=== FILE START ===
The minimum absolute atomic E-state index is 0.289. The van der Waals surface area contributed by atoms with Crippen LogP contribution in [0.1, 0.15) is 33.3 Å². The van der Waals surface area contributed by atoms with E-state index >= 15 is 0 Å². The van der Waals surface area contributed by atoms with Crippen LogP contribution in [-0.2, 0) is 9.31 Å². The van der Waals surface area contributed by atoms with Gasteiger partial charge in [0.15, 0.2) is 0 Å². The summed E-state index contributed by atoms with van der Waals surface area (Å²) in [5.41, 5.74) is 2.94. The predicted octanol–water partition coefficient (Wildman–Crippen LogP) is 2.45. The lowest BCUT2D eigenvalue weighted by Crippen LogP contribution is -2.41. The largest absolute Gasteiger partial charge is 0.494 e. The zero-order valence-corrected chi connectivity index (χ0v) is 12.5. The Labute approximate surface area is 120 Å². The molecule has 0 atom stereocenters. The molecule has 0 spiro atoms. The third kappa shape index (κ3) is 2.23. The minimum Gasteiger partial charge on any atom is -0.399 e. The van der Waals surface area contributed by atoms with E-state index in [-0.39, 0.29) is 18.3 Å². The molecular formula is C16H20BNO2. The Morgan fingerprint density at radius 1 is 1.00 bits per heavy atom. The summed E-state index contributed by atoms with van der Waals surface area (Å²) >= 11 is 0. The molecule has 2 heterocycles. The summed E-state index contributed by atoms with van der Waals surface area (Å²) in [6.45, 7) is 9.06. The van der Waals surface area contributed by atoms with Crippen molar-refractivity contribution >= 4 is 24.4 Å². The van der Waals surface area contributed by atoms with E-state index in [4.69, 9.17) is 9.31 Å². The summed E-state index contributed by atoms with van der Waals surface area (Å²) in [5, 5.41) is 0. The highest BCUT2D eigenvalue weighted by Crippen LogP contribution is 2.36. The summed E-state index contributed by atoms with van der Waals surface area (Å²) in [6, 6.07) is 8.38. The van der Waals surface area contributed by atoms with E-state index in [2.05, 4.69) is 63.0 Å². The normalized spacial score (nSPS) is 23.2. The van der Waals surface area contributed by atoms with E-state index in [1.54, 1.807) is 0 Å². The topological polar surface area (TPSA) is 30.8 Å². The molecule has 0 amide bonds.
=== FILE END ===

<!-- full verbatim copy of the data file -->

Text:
The minimum absolute atomic E-state index is 0.289. The van der Waals surface area contributed by atoms with Crippen LogP contribution in [0.1, 0.15) is 33.3 Å². The van der Waals surface area contributed by atoms with E-state index >= 15 is 0 Å². The van der Waals surface area contributed by atoms with Crippen LogP contribution in [-0.2, 0) is 9.31 Å². The van der Waals surface area contributed by atoms with Gasteiger partial charge in [0.15, 0.2) is 0 Å². The summed E-state index contributed by atoms with van der Waals surface area (Å²) in [5.41, 5.74) is 2.94. The predicted octanol–water partition coefficient (Wildman–Crippen LogP) is 2.45. The lowest BCUT2D eigenvalue weighted by Crippen LogP contribution is -2.41. The largest absolute Gasteiger partial charge is 0.494 e. The zero-order valence-corrected chi connectivity index (χ0v) is 12.5. The Labute approximate surface area is 120 Å². The molecule has 0 atom stereocenters. The molecule has 0 spiro atoms. The third kappa shape index (κ3) is 2.23. The minimum Gasteiger partial charge on any atom is -0.399 e. The van der Waals surface area contributed by atoms with E-state index in [-0.39, 0.29) is 18.3 Å². The molecular formula is C16H20BNO2. The Morgan fingerprint density at radius 1 is 1.00 bits per heavy atom. The summed E-state index contributed by atoms with van der Waals surface area (Å²) >= 11 is 0. The molecule has 2 heterocycles. The summed E-state index contributed by atoms with van der Waals surface area (Å²) in [6.45, 7) is 9.06. The van der Waals surface area contributed by atoms with Crippen molar-refractivity contribution >= 4 is 24.4 Å². The van der Waals surface area contributed by atoms with E-state index in [4.69, 9.17) is 9.31 Å². The summed E-state index contributed by atoms with van der Waals surface area (Å²) in [5, 5.41) is 0. The highest BCUT2D eigenvalue weighted by Crippen LogP contribution is 2.36. The summed E-state index contributed by atoms with van der Waals surface area (Å²) in [6, 6.07) is 8.38. The van der Waals surface area contributed by atoms with E-state index in [2.05, 4.69) is 63.0 Å². The normalized spacial score (nSPS) is 23.2. The van der Waals surface area contributed by atoms with E-state index in [1.54, 1.807) is 0 Å². The topological polar surface area (TPSA) is 30.8 Å². The molecule has 0 amide bonds.